Until just a few months ago, there was no limit on Chinook salmon bycatch in any trawl fishery in the Gulf of Alaska.
In August 2012, a 25,000 fish cap on the Gulf pollock fishery went into effect. This historic cap is important, but there is another offender out there. Other trawl fisheries in the Gulf also catch Chinook salmon as bycatch while targeting flatfish, cod and rockfish. On average these other fisheries are responsible for about a third of the Chinook salmon bycatch every year, but in some years they’ve been responsible for 60% or more of the bycatch. In 2010, these other Gulf trawl fisheries caught nearly 10,000 Chinook salmon as bycatch.
At the same time, Chinook salmon throughout the Gulf are declining dramatically, at great cost to those who depend on healthy salmon populations for their livelihoods. Runs were so poor in 2012 that the Secretary of Commerce declared a fisheries disaster for Cook Inlet Chinook salmon. The set net fishery was almost completely shut down in 2012, and the Kenai River was closed to all Chinook salmon fishing. Economic losses in Cook Inlet to commercial fishing alone are estimated at almost $10 million, with another $17.7 million to sport fisheries and additional losses to subsistence fishers.
The situation is dire for Chinook salmon throughout the state. While setnetters were shut down for fear of catching a few hundred fish, the Gulf trawl fisheries are allowed to catch thousands. The Gulf non-pollock trawl fisheries are the only fishery left which catches a significant amount of salmon bycatch, yet does not have a limit. It’s critical that we close this loophole and put a cap in place.
What You Can Do to Reduce Chinook Salmon Bycatch
At their meeting in Anchorage, Dec. 3rd-11th, the North Pacific Fishery Management Council (the Council) will consider a bycatch cap range between 5,000 and 12,500 Chinook salmon. This step is called initial review, with final action tentatively scheduled for April. While not the final stage of decision-making, it is critical that the case is made now for putting in place the lowest cap under consideration.
Attend the December Council Meeting in Anchorage
The Council is scheduled to take up Gulf Chinook salmon bycatch starting on Friday Dec. 7th through Sunday, Dec. 9th at the Anchorage Hilton. You can provide testimony in person at the Council meeting. It’s critical that the Council hears directly from people impacted by the Chinook salmon shortages and closures about the need to reduce bycatch in the trawl fleet.
Here is the Council’s agenda for the meeting.
Write a Letter
If you can’t attend the Council meeting in person, make sure to send in a letter before the meeting. Encourage friends and family to send in a letter.
Letters must be received by 5pm on Tuesday, November 27. Make sure to write “C-2(c): GOA Chinook bycatch all trawl fisheries” on your letter.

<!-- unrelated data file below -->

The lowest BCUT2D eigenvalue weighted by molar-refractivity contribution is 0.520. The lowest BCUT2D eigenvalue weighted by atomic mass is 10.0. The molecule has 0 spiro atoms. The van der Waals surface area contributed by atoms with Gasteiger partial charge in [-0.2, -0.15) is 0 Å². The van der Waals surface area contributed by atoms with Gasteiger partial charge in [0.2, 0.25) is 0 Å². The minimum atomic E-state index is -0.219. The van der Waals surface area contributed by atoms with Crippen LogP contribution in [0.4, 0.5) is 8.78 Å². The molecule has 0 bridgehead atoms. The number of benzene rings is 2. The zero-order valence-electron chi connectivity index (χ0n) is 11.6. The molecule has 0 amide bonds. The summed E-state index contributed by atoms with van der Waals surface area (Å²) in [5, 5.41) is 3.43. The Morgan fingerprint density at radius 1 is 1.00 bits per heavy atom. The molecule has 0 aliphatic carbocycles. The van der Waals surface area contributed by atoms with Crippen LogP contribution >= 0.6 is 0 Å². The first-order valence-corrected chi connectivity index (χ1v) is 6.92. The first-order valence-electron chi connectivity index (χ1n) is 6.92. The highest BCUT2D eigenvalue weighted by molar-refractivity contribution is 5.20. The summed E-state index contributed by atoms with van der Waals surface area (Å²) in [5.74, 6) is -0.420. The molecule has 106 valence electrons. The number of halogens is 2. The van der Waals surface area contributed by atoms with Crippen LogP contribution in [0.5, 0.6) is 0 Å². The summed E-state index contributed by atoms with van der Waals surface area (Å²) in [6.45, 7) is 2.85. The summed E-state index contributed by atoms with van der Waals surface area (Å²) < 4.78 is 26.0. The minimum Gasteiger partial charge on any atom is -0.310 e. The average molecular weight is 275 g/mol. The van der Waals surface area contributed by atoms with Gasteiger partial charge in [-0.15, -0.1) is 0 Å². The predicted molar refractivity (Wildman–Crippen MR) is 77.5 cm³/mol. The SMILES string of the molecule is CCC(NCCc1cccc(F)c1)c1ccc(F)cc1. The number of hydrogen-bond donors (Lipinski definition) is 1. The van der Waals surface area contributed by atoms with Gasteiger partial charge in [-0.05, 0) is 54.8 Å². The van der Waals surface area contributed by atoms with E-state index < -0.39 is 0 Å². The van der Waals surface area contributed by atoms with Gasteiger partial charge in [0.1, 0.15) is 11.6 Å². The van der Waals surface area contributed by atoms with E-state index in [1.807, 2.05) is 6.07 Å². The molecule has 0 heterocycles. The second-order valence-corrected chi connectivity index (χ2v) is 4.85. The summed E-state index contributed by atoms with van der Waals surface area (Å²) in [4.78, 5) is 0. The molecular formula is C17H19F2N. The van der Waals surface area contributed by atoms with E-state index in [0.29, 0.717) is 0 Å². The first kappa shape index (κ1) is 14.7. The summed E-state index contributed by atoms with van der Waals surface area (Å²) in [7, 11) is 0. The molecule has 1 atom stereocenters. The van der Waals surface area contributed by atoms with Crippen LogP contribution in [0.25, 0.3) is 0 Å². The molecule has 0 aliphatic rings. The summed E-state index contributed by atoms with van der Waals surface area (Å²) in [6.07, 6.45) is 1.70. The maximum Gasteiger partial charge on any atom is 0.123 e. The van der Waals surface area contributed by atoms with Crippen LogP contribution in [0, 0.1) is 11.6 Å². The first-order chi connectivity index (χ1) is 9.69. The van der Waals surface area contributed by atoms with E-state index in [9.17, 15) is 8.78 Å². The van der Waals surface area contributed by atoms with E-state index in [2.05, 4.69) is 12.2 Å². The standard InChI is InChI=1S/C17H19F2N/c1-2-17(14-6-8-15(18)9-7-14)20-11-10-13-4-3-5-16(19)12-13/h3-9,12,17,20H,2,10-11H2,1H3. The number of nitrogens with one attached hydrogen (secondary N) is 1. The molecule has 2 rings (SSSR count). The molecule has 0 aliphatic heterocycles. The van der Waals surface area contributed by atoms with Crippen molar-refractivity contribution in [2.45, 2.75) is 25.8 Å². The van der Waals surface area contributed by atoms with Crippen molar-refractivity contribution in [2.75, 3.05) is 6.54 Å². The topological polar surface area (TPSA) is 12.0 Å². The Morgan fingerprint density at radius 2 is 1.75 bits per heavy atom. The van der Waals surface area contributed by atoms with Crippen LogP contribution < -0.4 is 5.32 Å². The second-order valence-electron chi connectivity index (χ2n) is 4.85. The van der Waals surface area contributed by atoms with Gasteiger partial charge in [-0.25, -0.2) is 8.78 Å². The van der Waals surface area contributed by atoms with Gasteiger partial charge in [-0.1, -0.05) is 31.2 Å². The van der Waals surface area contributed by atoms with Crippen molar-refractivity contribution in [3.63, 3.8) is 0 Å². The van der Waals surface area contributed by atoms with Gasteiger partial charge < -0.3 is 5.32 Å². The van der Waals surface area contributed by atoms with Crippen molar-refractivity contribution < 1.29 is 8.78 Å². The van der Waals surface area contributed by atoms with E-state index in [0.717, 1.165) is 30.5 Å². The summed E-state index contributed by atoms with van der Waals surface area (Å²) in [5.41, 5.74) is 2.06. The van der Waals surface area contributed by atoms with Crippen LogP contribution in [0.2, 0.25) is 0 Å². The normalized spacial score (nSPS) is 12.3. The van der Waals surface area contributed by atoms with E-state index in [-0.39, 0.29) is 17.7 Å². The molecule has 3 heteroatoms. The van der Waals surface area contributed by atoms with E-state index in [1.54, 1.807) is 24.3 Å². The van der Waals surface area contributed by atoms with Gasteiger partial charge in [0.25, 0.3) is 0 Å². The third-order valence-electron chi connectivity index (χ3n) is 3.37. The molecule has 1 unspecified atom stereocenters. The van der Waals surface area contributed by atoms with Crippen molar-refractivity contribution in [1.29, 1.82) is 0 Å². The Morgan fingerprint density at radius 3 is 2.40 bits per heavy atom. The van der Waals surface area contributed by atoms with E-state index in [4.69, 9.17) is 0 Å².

Send letters to:
North Pacific Fishery Management Council
605 West 4th Ave, Suite 306
Anchorage, AK 99501
Email: [email protected]
Fax: (907) 271-2817
For more information visit the Council’s website.
Points to Include in Letters/Testimony
- As a ________ (commercial halibut fisherman, charter operator, sport halibut fisherman, subsistence fisherman, consumer of halibut, etc.) I strongly support reductions in Gulf of Alaska Chinook salmon bycatch in all trawl fisheries.
- The Council should set a cap of 5,000 Chinook salmon for the non-pollock fisheries in the GOA as a starting point. Bycatch must be reduced further in future actions.
- Chinook salmon have declined severely throughout Alaska: Commercial fishery failures and disasters were declared for the Upper Cook Inlet, Yukon River and Kuskokwim River.
- The Gulf non-pollock fisheries are the only fishery left which catches significant amounts of salmon bycatch, yet has no limit.
- Chinook salmon is critical to subsistence, sport and commercial fisheries, and a major contributor to the economy and culture of Alaska.
- All other users have to reduce their harvest to conserve Chinook salmon in years of low returns, the trawl fisheries must do the same.
- National Standard 9 of the Magnuson-Stevens Act requires that bycatch be reduced.
**Contact Council Members and the Governor’s Office **
Visit the Council website for a list of Council members or more information on the measures being considered to reduce bycatch. Also call Governor Sean Parnell and let the State of Alaska know how you feel about wasting our precious and valuable fish as bycatch. To reach the Governor’s office dial (907) 465-3500 or email [email protected]
–– Source: Alaska Marine Conservation Council